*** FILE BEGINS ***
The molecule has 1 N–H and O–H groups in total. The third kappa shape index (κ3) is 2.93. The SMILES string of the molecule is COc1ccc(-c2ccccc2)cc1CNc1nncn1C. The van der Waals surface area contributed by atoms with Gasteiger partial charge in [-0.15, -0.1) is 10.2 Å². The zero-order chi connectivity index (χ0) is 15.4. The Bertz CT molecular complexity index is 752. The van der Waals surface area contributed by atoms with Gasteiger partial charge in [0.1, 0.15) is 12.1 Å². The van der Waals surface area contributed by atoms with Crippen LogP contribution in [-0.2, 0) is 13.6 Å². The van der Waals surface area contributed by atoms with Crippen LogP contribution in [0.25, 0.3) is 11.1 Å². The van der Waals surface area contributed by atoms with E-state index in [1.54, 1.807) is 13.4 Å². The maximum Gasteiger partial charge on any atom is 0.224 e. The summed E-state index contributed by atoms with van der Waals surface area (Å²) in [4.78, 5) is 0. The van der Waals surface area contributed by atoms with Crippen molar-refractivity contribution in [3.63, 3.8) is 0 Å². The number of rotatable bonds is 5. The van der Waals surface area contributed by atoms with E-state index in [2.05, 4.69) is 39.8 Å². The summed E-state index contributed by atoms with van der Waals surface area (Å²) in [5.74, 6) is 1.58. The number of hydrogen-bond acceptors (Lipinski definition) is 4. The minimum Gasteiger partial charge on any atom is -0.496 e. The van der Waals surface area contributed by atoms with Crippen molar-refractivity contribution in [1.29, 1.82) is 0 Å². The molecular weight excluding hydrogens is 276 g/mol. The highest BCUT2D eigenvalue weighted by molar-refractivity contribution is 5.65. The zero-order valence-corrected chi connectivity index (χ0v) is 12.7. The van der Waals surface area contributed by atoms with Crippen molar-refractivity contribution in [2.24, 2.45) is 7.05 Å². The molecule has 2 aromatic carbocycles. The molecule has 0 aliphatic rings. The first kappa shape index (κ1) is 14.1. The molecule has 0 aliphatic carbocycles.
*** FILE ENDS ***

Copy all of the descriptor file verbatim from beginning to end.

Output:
The molecule has 1 N–H and O–H groups in total. The third kappa shape index (κ3) is 2.93. The SMILES string of the molecule is COc1ccc(-c2ccccc2)cc1CNc1nncn1C. The van der Waals surface area contributed by atoms with Gasteiger partial charge in [-0.15, -0.1) is 10.2 Å². The zero-order chi connectivity index (χ0) is 15.4. The Bertz CT molecular complexity index is 752. The van der Waals surface area contributed by atoms with Gasteiger partial charge in [0.1, 0.15) is 12.1 Å². The van der Waals surface area contributed by atoms with Crippen LogP contribution in [-0.2, 0) is 13.6 Å². The van der Waals surface area contributed by atoms with Crippen LogP contribution in [0.25, 0.3) is 11.1 Å². The van der Waals surface area contributed by atoms with E-state index in [1.54, 1.807) is 13.4 Å². The maximum Gasteiger partial charge on any atom is 0.224 e. The summed E-state index contributed by atoms with van der Waals surface area (Å²) in [4.78, 5) is 0. The van der Waals surface area contributed by atoms with Crippen molar-refractivity contribution in [3.63, 3.8) is 0 Å². The number of rotatable bonds is 5. The van der Waals surface area contributed by atoms with E-state index in [2.05, 4.69) is 39.8 Å². The summed E-state index contributed by atoms with van der Waals surface area (Å²) in [5.74, 6) is 1.58. The number of hydrogen-bond acceptors (Lipinski definition) is 4. The minimum Gasteiger partial charge on any atom is -0.496 e. The van der Waals surface area contributed by atoms with Crippen molar-refractivity contribution in [1.29, 1.82) is 0 Å². The molecular weight excluding hydrogens is 276 g/mol. The highest BCUT2D eigenvalue weighted by molar-refractivity contribution is 5.65. The zero-order valence-corrected chi connectivity index (χ0v) is 12.7. The van der Waals surface area contributed by atoms with Crippen molar-refractivity contribution in [2.24, 2.45) is 7.05 Å². The molecule has 2 aromatic carbocycles. The molecule has 0 aliphatic rings. The first kappa shape index (κ1) is 14.1. The molecule has 0 aliphatic carbocycles.